Skip to main content

Send us a Topic or Tip

Have a suggestion for the blog? Perhaps a topic you'd like us to write about? If so, we'd love to hear from you! Fancy yourself a writer and have a tech tip, handy computer trick, or "how to" to share? Let us know what you'd like to contribute!

Thanks for reaching out!

Protect Your Taxes with a Copy or Two

With the tax season finally receding in memory, many of us now have previous year’s financial data buried quietly on our hard drives. Most of us need last year’s tax files for the current year’s taxes, but you should also  make a backup you can find easily. You should save it as the original file from the tax program you used and, create a PDF, in case your software disappears.

If you used Intuit’s TurboTax for 2008, they recommend you open the return and choose Save As from the File menu, and create another copy for posterity. To make sure you can open that file from a Mac or PC, make sure you add the .tax2008 file extension to your saved file.

How Long to Save Taxes

Have you ever thought about what would happen if the IRS decided to audit you? While some records need only be kept for three years, you should keep your tax records for up to seven years. The length of time recommended depends on the period of limitations for a particular problem.

The IRS Publication 552: “Record Keeping for Individuals,” states: “You must keep your records as long as they may be needed for the administration of any provision of the Internal Revenue Code. Generally, this means you must keep records that support items shown on your return until the period of limitations for that return runs out.” Yes, in that same publication the IRS also states that if you receive W-2 wage forms, you should keep your Copy C until your social security benefits kick in. For some of us, that could be more than 40 years!

CD/DVD for Backup

The question remains, what do you use to backup your files? Burning files to CD AND DVD may last for some years and you should create backup media of your taxes, as insurance. Your experience may vary, but I have some CDs, only five years old, that no Mac will read today. So, I suggest you duplicate your discs and move your files from one disc to another every couple of years.

Hard Drive for Backup

A hard drive, used sparingly may last for years. I can attest to that. I have a seven-year old OWC Mercury Elite Pro Classic drive that still functions flawlessly. I use it weekly to back up my music files. My three-year old OWC Mercury Elite-AL Pro Quad Interface drive, holds my photo library backup. A 1TB version of this robust drive is on sale now.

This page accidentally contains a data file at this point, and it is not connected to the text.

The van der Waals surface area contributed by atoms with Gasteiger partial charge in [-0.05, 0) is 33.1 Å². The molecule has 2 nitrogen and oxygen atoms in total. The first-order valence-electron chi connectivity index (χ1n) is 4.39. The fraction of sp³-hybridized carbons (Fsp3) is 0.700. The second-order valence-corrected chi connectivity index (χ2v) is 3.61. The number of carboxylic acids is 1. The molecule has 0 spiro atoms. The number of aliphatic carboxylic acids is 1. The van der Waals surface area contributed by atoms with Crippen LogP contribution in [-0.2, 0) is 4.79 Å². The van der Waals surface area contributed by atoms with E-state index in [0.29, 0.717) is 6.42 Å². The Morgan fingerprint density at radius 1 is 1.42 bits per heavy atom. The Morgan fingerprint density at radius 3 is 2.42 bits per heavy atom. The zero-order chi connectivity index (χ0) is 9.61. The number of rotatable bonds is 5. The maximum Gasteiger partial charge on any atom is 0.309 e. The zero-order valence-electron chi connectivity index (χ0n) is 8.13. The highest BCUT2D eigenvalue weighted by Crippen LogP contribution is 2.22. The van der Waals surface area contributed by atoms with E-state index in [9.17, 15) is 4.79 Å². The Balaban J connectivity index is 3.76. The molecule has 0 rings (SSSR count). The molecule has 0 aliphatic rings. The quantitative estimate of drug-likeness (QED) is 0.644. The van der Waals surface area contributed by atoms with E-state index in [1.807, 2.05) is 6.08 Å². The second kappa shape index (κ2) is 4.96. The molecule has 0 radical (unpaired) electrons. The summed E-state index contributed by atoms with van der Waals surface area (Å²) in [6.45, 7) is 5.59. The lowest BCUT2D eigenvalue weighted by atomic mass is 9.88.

The bottom line is, make multiple copies of your tax and other important files using different kinds of media and copy the files from an older solution to a newer one every couple of years. Plus, you can’t go wrong with a hard drive solution from OWC.

Please realize, we’re posting this information as a courtesy only and are in no way are representing ourselves as tax advisors. Any tax questions should be referred  to a licensed tax attorney, your accountant, the IRS, or the company who develops your tax software.

OWC Newsfeed
the authorOWC Newsfeed
The OWC Newsfeed provides the latest OWC,, Rocket Yard, and industry news, information, and announcements for your reading pleasure and shareability!
Be Sociable, Share This Post!

Leave a Reply


  • Thanks for sharing such great tips. I totally agree with using backups especially online backups because any external HDD could be damaged easily. For me Safecopy backup,, is a perfect fit. I can backup all my files from both my Mac and Pc with just only one account. I can also backup my USB drives and share files as well. It’s a very nice product and a good way to keep my files safe.

  • VM, While we think paper lasts for years, you must be careful what paper you use. My great great Aunt wrote a family history for me and when I tried to open those folded pages less than 10 years later, the pages started to break and crumble. Stored in a filing cabinet, the paper had dried out. Seems that some paper is also not reliable over time.

  • The most important component of any backup is the ability to read and recover with that backup.

    I remember using tapes and being unable to read one out of a set of tapes in a backup.

    When you say “other media” I would include paper as anachronistic as that sounds. No one can easily read 8 inch floppies, but paper survives for decades with ease.

  • Amen to that article Sister! I keep several copies on backup drives, in my DVD archives and finally a printed copy in my hard copies of my Tax return files. I know it makes a nightmare of work for my archive department (me) but at least the boss (me) can sleep easier knowing that redundant copies are all where they belong!